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Look at every item that enters your life and consider its life-cycle
We’re pretty serious about sailing. We’ve spent the past few years rebuilding and refurbishing an old boat. Whenever possible we’ve gone with used equipment, both because we’re on a budget and because we know there is far too much stuff out there that should be reused and kept out of the landfill.
In the case of our boat’s sails though, we knew we had to buy new custom made ones. The old ones had already been recut at least once and their usable lifespan was just about done.
You might wonder what this has to do with sustainability.
Well, when I think of sustainability and green living I tend to think about the standard stuff—buying local food, using eco-friendly cleaning products and walking and using mass transit. What I’ve started to think more about are the larger systems I’m part of; how I furnish my home, how I dispose of things I’m done with and who makes the products I use.
Red Flag Designs’s upcycled bags, change
purses and containers are made of old canvas
and spectra sails.
In shopping for new sails, I discovered that unlike the romantic image of a local sail maker toiling away in his sail loft, most sails are now made in offshore facilities by people who may never have even seen a sailboat. And that romantic image of a sailmaker I’ve held since I was a kid? Well, he’s pretty much extinct.
It made me wonder: What other things that used to be produced locally have been shifted to large-scale manufacturing plants? The unsettling answer is most stuff. You have to look diligently and intelligently for locally produced products, and often, once you find them, they can seem wildly expensive compared to the cut-rate products we’ve grown dependent on.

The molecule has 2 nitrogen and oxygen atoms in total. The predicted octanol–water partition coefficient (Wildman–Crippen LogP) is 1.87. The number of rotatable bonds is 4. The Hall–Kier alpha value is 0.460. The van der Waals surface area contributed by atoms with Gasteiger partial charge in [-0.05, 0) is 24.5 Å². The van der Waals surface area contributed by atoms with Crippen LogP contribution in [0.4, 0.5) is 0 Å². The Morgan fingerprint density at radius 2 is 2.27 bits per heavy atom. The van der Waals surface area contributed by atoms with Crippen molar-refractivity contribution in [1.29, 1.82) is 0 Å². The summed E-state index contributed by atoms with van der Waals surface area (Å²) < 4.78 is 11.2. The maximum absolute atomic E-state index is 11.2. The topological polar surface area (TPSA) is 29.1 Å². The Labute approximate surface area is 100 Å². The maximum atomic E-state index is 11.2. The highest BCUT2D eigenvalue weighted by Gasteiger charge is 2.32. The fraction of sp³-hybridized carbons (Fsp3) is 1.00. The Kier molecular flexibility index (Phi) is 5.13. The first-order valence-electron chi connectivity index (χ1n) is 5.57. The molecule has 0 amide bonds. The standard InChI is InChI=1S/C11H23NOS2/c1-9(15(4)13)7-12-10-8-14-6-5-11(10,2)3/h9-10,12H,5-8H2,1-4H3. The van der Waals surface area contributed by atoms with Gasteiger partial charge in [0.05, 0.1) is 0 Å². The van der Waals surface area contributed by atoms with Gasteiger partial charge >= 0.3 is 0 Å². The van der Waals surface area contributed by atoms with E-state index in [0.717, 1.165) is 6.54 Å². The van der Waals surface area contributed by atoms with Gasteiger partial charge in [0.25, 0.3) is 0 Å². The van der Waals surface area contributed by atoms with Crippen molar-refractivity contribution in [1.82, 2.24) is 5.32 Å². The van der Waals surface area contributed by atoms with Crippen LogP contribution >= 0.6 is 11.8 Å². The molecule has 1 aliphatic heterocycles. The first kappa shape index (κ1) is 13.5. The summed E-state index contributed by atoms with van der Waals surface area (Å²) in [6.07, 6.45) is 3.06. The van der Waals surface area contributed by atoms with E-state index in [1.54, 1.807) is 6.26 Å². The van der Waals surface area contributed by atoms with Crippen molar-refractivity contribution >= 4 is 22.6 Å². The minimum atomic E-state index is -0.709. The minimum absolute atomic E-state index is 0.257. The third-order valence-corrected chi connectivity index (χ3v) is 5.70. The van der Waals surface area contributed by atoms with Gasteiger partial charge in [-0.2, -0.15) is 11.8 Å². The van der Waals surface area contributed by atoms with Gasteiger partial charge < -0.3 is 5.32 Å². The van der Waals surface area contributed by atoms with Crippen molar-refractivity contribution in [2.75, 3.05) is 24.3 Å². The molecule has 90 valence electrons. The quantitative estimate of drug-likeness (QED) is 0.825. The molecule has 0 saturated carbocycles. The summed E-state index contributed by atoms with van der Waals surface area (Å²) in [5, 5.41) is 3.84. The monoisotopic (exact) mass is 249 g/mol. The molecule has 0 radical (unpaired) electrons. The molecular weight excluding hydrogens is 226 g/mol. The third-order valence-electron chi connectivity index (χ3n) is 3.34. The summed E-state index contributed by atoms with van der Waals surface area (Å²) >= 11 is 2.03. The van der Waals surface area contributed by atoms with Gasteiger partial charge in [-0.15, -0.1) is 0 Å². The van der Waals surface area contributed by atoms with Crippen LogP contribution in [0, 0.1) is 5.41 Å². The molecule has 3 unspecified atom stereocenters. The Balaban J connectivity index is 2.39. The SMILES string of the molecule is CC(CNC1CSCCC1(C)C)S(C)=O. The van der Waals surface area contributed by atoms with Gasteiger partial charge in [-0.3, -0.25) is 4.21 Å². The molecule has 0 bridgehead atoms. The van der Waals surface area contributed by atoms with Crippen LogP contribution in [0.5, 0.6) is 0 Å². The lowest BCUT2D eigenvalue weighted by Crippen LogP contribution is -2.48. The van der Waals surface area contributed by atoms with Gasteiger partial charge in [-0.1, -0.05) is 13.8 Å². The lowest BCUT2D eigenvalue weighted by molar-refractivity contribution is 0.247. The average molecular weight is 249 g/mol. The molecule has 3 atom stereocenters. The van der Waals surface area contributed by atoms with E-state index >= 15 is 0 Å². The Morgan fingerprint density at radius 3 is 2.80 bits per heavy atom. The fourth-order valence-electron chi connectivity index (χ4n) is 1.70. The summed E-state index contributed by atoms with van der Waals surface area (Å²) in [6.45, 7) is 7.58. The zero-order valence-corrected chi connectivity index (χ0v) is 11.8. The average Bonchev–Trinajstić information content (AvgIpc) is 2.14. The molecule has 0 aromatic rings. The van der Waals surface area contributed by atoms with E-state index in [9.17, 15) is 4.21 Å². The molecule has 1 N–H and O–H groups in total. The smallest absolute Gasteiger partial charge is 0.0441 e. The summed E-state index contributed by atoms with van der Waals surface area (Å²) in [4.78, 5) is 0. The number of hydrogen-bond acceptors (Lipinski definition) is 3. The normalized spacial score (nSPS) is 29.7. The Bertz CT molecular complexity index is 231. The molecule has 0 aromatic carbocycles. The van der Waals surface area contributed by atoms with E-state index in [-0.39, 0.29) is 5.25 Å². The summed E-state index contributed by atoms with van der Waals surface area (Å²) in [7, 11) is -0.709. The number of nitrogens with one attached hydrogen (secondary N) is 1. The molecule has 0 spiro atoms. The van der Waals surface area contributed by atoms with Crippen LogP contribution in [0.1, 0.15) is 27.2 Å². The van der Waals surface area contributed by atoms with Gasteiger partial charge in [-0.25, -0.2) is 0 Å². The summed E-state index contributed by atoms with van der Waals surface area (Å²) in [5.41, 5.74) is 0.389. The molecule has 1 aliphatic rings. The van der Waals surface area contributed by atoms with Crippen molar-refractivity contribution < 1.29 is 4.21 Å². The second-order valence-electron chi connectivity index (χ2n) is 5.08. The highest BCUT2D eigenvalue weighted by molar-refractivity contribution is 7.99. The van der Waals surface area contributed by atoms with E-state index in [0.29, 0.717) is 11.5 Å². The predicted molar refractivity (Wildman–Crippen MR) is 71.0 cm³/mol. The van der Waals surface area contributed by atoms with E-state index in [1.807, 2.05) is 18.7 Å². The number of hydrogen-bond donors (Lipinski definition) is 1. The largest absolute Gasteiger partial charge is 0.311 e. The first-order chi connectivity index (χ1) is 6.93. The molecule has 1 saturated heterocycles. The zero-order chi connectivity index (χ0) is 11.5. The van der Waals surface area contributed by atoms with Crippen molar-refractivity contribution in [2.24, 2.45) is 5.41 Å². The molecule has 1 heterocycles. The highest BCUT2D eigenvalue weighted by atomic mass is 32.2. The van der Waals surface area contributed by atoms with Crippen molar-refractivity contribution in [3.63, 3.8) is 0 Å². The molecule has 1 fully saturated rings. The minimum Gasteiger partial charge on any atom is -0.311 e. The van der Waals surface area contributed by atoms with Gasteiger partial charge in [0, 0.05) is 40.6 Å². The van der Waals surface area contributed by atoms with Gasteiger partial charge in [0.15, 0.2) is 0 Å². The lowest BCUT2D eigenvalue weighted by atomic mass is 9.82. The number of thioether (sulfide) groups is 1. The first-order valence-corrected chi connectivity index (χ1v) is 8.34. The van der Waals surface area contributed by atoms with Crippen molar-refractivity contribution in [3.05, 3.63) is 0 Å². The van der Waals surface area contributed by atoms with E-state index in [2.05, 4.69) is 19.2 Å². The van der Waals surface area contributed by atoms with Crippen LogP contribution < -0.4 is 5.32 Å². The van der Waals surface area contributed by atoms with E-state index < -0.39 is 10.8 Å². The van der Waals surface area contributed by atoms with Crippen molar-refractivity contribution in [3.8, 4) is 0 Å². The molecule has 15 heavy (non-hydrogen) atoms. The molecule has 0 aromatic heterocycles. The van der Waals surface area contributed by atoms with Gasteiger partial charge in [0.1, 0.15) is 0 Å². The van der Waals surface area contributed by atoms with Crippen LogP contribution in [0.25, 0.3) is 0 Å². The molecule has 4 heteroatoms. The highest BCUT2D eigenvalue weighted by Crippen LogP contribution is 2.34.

The good news, in the case of our sail, was we found a local sailmaker named Dave Cross, who works at Quatum Sails, who is determined to stay true to the ideal of local production. He built us a sail for a price that was no different than that of a sail built offshore.
And he offered an added value: when I asked about what happens to old sails, he told me that too often they end up in landfills where the strong bulky cloth can last a very long time. Cross says he’s worked hard to network with several community groups that can make good use of the unique material, “It’s very strong and light, and some of it is very colourful. We’ve sent it to school art programs, preschools, theatre groups and movies sets.”
Some sail material makes its way to companies such as Red Flag Designs, a local company that turns old sail cloth into cool new bags.
The moral for me was that I need to think beyond vegetables and cleaning products when I’m seeking to live more sustainably. It isn’t enough to buy the occasional hemp shirt and organic produce. The challenge is to look at every item that enters my life and ask questions about its origins and it’s eventual disposal.